Fashion intersects art and ancient traditions in Akira exhibition

When designer Akira Isogawa graduated from East Sydney TAFE in the early 1990s he returned to his family home in Kyoto to source kimonos, that one-size-fits-all garment intrinsic to traditional Japanese culture.

''When you live in Japan, the kimono is a part of your life so you don't think much of it,'' he said. ''By the time I returned to Japan I had studied fashion and I was really keen to find interesting textiles.

''There were kimono in my family house.  My mother said I could take whatever I like. She was impressed I was appreciating something so traditional. My father had a few and my auntie, so I must have packed quite a few kimono in suitcase. I unpicked them and cut most of them up.''

Akira Isogawa: “I was in search of something special”.Credit:Louise Kennerley

Most went into garments that Isogawa sold in the Woollahra store he opened in 1993.

In fact,  those vintage kimono were the making of Isogawa's career, celebrated in a new exhibition at the Museum of Applied Arts and Sciences opening on Saturday. ''I was in search of something special. I knew if I didn't take some action, I would have to close the store,'' he says.

Isogawa displayed the dresses made from the vintage kimono in his shopfront window and the store got ''really busy''. Is he indebted to the vintage kimono? ''Yeah,'' he nods, ''indebted to ancestors.''

Since the National Gallery of Victoria's Printemps-Ete 14 years ago, which charted the creative journey behind the designer's Parish Fashion Week collection of 2005, Isogawa has been involved in 10 joint exhibitions around the world.

Akira Isogawa at the Powerhouse Museum is the first to explore his career, inspiration, and influences as he marks 25 years in an often tenuous business. The exhibition is set up in four chapters: Journey, Kimono, Collaborations, and Craftsmanship.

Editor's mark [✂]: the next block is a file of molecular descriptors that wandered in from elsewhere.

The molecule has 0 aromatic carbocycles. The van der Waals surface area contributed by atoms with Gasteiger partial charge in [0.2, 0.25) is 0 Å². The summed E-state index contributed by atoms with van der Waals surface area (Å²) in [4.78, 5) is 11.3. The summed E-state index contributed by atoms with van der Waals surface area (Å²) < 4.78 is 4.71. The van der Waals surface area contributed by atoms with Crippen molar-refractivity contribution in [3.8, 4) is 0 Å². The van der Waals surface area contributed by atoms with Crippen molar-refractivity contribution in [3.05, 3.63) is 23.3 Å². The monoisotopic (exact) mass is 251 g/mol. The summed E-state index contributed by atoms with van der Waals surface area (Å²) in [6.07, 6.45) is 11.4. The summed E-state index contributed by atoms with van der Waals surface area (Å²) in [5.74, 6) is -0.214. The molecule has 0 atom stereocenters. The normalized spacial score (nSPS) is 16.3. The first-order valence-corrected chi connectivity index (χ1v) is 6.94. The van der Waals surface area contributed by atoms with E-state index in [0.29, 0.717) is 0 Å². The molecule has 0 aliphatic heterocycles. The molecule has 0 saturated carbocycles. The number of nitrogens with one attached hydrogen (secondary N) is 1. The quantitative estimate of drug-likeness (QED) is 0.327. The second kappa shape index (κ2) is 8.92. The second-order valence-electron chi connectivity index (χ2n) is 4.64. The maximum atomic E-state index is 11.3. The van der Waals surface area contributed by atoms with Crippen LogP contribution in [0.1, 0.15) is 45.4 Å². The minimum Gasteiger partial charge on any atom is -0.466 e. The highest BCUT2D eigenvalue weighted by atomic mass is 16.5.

More than 80 garments from Isogawa’s archive are on display, part of the 100 to 150 pieces Isogawa has happily donated to the MAAS collection.

The oldest garment is a top designed by Isogawa in 1994 for his signature collection Not Made in Japan, and there are pieces that were exhibited at his first ever art show at the Museum of Contemporary Art.

''I was a bit nervous then because I wasn't sure how I could make fashion into art,'' he said. ''So what I did – those garments are in the exhibition too – I folded all the garments that I produced in 1997 and 1998 and then stitched [them] so the garment becomes a square object, a textile, and I placed it with the original idea.''

The MAAS exhibition also features a pair of red socks, which 15 models wore when he first showed at Fashion Week Australia in 1996. The young designer could not pay for shoes so he purchased multiple pairs from the defunct retail store, Gowings.

Powerhouse Museum’s new exhibition explores Isogawa’s 25-year career. Credit:Louise Kennerley

Isogawa didn't receive any international orders that year but some journalists kept note and, the following year, his heavily inspired kimono collection was widely acclaimed. He received orders from London and Milan. That's when Isogawa ramped up production with the help of kimono makers from Kyoto.

The pioneer designer is always willing to work with others and the exhibition charts his collaborations from Sydney Dance Company to master origami maker Takahiro Shirai, responsible for bringing the distinctive ‘fold’ design element to the designer's garments.

He has ''never put numbers before commercial design and if I did I'm sure I'd fail''. "But if someone else wanted to take over as a formal collaboration, that's different,'' Isogawa said. ''I haven't met [that person] yet.''

Vintage kimono, silk, date unknown.Credit:Marinco Kojdanovski

From Isogawa's archives upstairs in his Marrickville studio, MAAS has selected another 200 items for its collection while the National Gallery of Victoria has put its hand up for another 700 items.

''I'm keen to contact more galleries to make sure they will be well looked after. They are not an ideal environment at the moment.''

One item Isogawa decided to keep is a precious maroon kimono jacket owned by his late mother, as well as vintage kimonos from the 1940s and 1950s he purchased in Kobe after the city was hit by an earthquake.

When his mother died in 2002, Isogawa took a couple of her beautiful kimonos and placed it in her coffin as is tradition. He doesn't wish the same for himself. ''Since I left Kyoto I've become much less traditional. I do not value those traditions any longer. I consider myself Australian. I feel uplifted to think I'm free from tradition.''

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